Ebola: The beginning of darkness

BY MATTHEW COLLINS - JANUARY 27, 2015

In the wake of the recent Ebola outbreak, one cannot help but feel drawn to the beginning, that first moment in time when such a deadly virus unleashed its invisible evil into conscious light, into a world of innocent lives; a world undeserving of its wrath.

-- Zaire (now the Democratic Republic of Congo), 1976, was a nation in the heart of Africa which had, just 16 years ago, emerged from the darkness of Belgian colonial rule. Whilst still awaiting the fresh wounds of a recent past to heal into never-forgotten scars, the unfortunate DRC was to become the historical birth-place of one the deadliest viruses known to man, namely Ebola.

On the 26th of August 1976, after having travelled around far-northern Zaire with 6 mission workers, Mabalo Lokela, a 44-year-old male Mission-School instructor, made his way through the entrance of the Yambuku Mission Hospital (YMH), located in the Bumba Zone in northern Zaire, to be treated for what was thought to be malaria.

After a Belgian nurse had administered the presumably necessary injection, namely “Chloroquine”, the patients fever, much to his delight, subsided.

However, on the 1st of September, his fever would come back with a fiery vengeance before sending him back to YMH on the 5th of September for various symptoms of the most severe nature. Such symptoms included vomiting, diarrhoea and bleeding through the nose, gums and gastrointestinal bleeding (bleeding of the stomach and intestines).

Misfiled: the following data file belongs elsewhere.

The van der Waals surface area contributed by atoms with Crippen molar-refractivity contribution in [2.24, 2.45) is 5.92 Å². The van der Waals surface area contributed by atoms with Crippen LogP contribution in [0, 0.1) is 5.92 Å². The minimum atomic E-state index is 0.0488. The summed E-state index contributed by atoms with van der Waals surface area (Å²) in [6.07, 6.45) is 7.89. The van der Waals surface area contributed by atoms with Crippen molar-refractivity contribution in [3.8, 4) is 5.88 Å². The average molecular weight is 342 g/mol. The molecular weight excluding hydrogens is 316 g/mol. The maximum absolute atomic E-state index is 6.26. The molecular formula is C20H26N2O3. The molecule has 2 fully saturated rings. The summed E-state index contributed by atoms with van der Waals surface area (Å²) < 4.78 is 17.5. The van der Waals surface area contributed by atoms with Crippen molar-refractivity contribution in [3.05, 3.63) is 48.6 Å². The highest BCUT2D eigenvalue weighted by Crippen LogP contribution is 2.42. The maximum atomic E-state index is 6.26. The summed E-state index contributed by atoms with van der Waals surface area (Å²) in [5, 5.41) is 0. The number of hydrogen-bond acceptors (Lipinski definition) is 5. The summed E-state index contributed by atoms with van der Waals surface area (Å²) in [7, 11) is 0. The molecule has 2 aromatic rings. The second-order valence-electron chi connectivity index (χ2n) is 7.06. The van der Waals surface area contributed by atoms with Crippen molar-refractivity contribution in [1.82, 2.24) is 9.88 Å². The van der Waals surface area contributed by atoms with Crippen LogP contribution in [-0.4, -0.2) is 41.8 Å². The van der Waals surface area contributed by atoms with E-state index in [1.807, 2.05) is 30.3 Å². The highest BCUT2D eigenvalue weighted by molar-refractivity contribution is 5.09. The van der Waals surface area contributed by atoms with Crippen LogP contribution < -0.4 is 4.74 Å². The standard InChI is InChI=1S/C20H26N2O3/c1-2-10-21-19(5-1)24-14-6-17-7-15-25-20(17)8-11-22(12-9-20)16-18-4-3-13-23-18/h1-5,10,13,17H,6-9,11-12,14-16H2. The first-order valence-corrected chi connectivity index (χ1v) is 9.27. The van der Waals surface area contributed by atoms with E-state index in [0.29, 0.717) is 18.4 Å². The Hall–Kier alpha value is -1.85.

His life was only to last three-more days, as he lay there and died at the hands of an unknown killer.

Within only a few weeks, case after case, all containing similar symptoms, began appearing within a 70km radius of Yambuku, with 11 of the 17 YMH staff dying; eventually leading to the hospital’s doors shutting, in utter shock, on the 3rd of October. Cases and deaths would continue to be reported up until the 24th of October 1976, after which 280 individuals had passed on.

In the midst of the outbreak, blood samples were sent to Belgium for analysis, with one of the vials actually breaking. Peter Piot, a microbiologist, helped to identify the new virus, which would be named the "Ebola virus".

A team, including the Belgian microbiologist, Peter Piot, was sent in to investigate the outbreak.

Caption: Peter Piot in Yambuku, 1976. Image courtesy of: www.bbc.com

In the report of a commission of inquiry, namely the “Report of an International Commission on the Ebola haemorrhagic fever in Zaire, 1976”, it was stated that virus transmission was curbed by avoiding injections (because of possibly contaminated needles), enforcing the strict isolation of patients and destroying any “contaminated” materials, including bodies.

From that moment on, the world would see 34 more cases of Ebola outbreaks, with the recent West-African outbreak being by far the worst the world has ever seen.

According to the Centers for Disease Control and Prevention (CDC), the current Ebola outbreak has claimed the lives of over 8000 people, almost six times more than all other Ebola outbreaks in history, combined.

 

Main image courtesy of: www.businessinsider.com